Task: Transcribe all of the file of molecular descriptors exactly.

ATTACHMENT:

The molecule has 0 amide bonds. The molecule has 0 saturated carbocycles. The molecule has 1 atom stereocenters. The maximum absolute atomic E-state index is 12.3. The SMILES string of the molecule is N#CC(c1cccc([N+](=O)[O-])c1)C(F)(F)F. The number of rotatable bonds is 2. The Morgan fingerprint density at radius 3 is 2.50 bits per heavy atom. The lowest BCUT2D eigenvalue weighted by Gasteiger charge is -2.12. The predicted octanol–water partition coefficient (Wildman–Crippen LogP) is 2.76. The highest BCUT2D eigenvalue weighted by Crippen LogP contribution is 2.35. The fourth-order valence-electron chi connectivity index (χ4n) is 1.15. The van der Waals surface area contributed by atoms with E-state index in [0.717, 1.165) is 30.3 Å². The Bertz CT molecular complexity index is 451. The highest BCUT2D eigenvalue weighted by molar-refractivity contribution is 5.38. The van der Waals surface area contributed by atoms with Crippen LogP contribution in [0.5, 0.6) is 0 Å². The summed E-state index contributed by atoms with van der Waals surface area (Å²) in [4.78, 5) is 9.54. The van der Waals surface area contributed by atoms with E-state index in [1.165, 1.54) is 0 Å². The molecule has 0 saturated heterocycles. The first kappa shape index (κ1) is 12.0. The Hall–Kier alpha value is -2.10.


The molecule has 0 amide bonds. The molecule has 0 saturated carbocycles. The molecule has 1 atom stereocenters. The maximum absolute atomic E-state index is 12.3. The SMILES string of the molecule is N#CC(c1cccc([N+](=O)[O-])c1)C(F)(F)F. The number of rotatable bonds is 2. The Morgan fingerprint density at radius 3 is 2.50 bits per heavy atom. The lowest BCUT2D eigenvalue weighted by Gasteiger charge is -2.12. The predicted octanol–water partition coefficient (Wildman–Crippen LogP) is 2.76. The highest BCUT2D eigenvalue weighted by Crippen LogP contribution is 2.35. The fourth-order valence-electron chi connectivity index (χ4n) is 1.15. The van der Waals surface area contributed by atoms with E-state index in [0.717, 1.165) is 30.3 Å². The Bertz CT molecular complexity index is 451. The highest BCUT2D eigenvalue weighted by molar-refractivity contribution is 5.38. The van der Waals surface area contributed by atoms with Crippen LogP contribution in [0.5, 0.6) is 0 Å². The summed E-state index contributed by atoms with van der Waals surface area (Å²) in [4.78, 5) is 9.54. The van der Waals surface area contributed by atoms with E-state index in [1.165, 1.54) is 0 Å². The molecule has 0 saturated heterocycles. The first kappa shape index (κ1) is 12.0. The Hall–Kier alpha value is -2.10.